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The Heaven & Earth Grocery Store - an unforgettable story that is full of heartbreak and hope.

In 1972, human remains with a Jewish mezuzah were found in a well in Pottstown, PA, in a section referred to as Chicken Hill. The area had been a neighborhood where Black families lived side by side Jewish and European immigrants. But when the body was found, only one Jewish man remained, and the area was marked for redevelopment. The story shifts back to 1925 where Moshe Ludlow is finding success booking acts for a dance hall. At first, he catered to a Jewish clientele. But he started booking popular jazz musicians with a wider appeal and an opportunity to integrate the theater - something the racist city leaders did not embrace. Moshe's wife Chona ran the Heaven & Earth Grocery Store, which would have been a success had she not extended credit to her neighbors, most unable to pay her back. A Black couple, Nate and Addie Timblin, not only worked for Moshe and Chona, but were their close friends. They asked the Ludlows to help care for Dodo, their orphaned nephew. Dodo lost his hearing in an accident, but people assumed he was also lacking intelligence. Chona, who could not bear children, adored caring for Dodo. But when the authorities sought to send Dodo to a horrible state institution, the community bands together to keep him hidden.


This synopsis just scratches the surface on this moving book. I loved The Heaven & Earth Grocery Store. James McBride's impressive saga touched me deeply. This is a complex drama, but it's also sprinkled with humor. Each of the characters add to the depth of the story, which moves a bit slower than I am used to. And for good reason. The story is told by a narrator and the cultural differences of the individuals are well expressed. I was amazed and impressed with the Yiddish expressions placed so perfectly in the novel. It's important to note that McBride's father was an African American minister, and his mother was a Jewish immigrant from Poland who was raised by an Orthodox rabbi. While his mother converted to Christianity during her marriage, the author clearly learned a lot about his Jewish roots. McBride is also a noted musician and composer. What a talent!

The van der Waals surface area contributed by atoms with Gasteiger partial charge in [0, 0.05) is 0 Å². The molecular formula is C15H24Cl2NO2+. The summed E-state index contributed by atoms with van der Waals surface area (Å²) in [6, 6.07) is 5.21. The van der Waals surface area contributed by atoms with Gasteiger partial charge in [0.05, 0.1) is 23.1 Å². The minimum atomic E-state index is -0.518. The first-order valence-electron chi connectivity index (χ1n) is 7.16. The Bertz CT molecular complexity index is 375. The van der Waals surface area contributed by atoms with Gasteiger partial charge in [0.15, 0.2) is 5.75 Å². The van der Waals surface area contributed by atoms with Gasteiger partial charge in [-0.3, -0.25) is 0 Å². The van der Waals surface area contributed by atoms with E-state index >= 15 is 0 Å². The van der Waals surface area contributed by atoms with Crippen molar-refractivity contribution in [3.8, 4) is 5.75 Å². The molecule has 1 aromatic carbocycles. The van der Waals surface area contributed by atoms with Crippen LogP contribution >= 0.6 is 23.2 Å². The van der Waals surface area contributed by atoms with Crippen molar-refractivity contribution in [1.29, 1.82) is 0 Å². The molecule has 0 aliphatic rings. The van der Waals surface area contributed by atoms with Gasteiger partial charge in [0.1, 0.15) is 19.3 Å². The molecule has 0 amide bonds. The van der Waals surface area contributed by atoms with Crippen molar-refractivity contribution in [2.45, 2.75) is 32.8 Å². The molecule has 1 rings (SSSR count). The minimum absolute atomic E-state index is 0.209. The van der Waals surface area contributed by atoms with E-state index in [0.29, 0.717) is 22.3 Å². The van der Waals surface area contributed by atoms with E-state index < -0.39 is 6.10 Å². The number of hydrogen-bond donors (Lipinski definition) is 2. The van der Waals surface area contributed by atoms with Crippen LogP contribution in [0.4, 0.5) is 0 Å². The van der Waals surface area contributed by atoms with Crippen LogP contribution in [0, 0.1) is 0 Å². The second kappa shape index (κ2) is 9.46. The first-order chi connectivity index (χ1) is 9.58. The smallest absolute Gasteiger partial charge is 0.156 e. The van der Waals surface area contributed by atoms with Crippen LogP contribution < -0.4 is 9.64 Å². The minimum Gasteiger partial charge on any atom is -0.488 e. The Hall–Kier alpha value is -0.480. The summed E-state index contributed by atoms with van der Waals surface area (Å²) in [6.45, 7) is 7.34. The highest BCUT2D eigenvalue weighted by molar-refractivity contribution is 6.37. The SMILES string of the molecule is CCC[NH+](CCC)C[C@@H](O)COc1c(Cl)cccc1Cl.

And what about the skeleton found at the beginning of the book? When all is revealed, you realize that the story was not really about how and why this person died, but about how extremely interesting people lived. It's heartbreaking and heart-warming all in one. Don't miss it.


Rated 5 out of 5 stars.

Historical Fiction | Literary Fiction.

Publication Date: August 5, 2023.


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2 Comments


I'm glad you loved it but... With all due respect, this author learned NOTHING about his Jewish roots. That is VERY clearly evident from the opening pages of this book (which I read blind). An inscription on a Mezuzzah? Nope, never. And certainly not on a public building. That, as well as how he called the woman Chona, which should have been Channa or Hanna. No Jews would pronounce it or spell it that way.

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Many thanks for sharing.

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